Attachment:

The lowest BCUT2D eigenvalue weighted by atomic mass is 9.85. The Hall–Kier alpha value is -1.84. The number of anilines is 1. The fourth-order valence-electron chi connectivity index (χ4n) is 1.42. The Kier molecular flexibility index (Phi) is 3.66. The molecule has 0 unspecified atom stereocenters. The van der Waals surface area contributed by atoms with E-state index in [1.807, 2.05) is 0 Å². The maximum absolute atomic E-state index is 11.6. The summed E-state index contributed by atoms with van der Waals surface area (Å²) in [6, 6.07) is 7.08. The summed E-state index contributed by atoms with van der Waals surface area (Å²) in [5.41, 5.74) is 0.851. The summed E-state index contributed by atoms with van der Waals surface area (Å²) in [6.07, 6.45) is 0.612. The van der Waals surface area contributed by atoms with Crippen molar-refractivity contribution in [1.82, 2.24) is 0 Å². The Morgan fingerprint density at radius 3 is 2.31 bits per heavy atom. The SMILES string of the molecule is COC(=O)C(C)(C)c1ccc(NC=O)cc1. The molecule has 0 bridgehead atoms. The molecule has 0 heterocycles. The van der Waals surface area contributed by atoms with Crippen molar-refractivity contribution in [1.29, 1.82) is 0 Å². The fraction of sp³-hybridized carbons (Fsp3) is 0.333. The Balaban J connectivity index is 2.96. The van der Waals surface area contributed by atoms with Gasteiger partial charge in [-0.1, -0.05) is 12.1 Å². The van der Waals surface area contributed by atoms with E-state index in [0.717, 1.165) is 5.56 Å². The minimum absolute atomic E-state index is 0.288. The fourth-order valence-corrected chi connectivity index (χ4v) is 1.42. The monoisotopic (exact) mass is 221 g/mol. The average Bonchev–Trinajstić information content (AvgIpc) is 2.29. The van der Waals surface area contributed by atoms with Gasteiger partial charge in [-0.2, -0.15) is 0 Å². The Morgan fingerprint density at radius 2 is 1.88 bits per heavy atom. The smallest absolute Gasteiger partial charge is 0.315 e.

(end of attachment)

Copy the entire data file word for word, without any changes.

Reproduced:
The lowest BCUT2D eigenvalue weighted by atomic mass is 9.85. The Hall–Kier alpha value is -1.84. The number of anilines is 1. The fourth-order valence-electron chi connectivity index (χ4n) is 1.42. The Kier molecular flexibility index (Phi) is 3.66. The molecule has 0 unspecified atom stereocenters. The van der Waals surface area contributed by atoms with E-state index in [1.807, 2.05) is 0 Å². The maximum absolute atomic E-state index is 11.6. The summed E-state index contributed by atoms with van der Waals surface area (Å²) in [6, 6.07) is 7.08. The summed E-state index contributed by atoms with van der Waals surface area (Å²) in [5.41, 5.74) is 0.851. The summed E-state index contributed by atoms with van der Waals surface area (Å²) in [6.07, 6.45) is 0.612. The van der Waals surface area contributed by atoms with Crippen molar-refractivity contribution in [1.82, 2.24) is 0 Å². The Morgan fingerprint density at radius 3 is 2.31 bits per heavy atom. The SMILES string of the molecule is COC(=O)C(C)(C)c1ccc(NC=O)cc1. The molecule has 0 bridgehead atoms. The molecule has 0 heterocycles. The van der Waals surface area contributed by atoms with Crippen molar-refractivity contribution in [1.29, 1.82) is 0 Å². The fraction of sp³-hybridized carbons (Fsp3) is 0.333. The Balaban J connectivity index is 2.96. The van der Waals surface area contributed by atoms with Gasteiger partial charge in [-0.1, -0.05) is 12.1 Å². The van der Waals surface area contributed by atoms with E-state index in [0.717, 1.165) is 5.56 Å². The minimum absolute atomic E-state index is 0.288. The fourth-order valence-corrected chi connectivity index (χ4v) is 1.42. The monoisotopic (exact) mass is 221 g/mol. The average Bonchev–Trinajstić information content (AvgIpc) is 2.29. The van der Waals surface area contributed by atoms with Gasteiger partial charge in [-0.2, -0.15) is 0 Å². The Morgan fingerprint density at radius 2 is 1.88 bits per heavy atom. The smallest absolute Gasteiger partial charge is 0.315 e.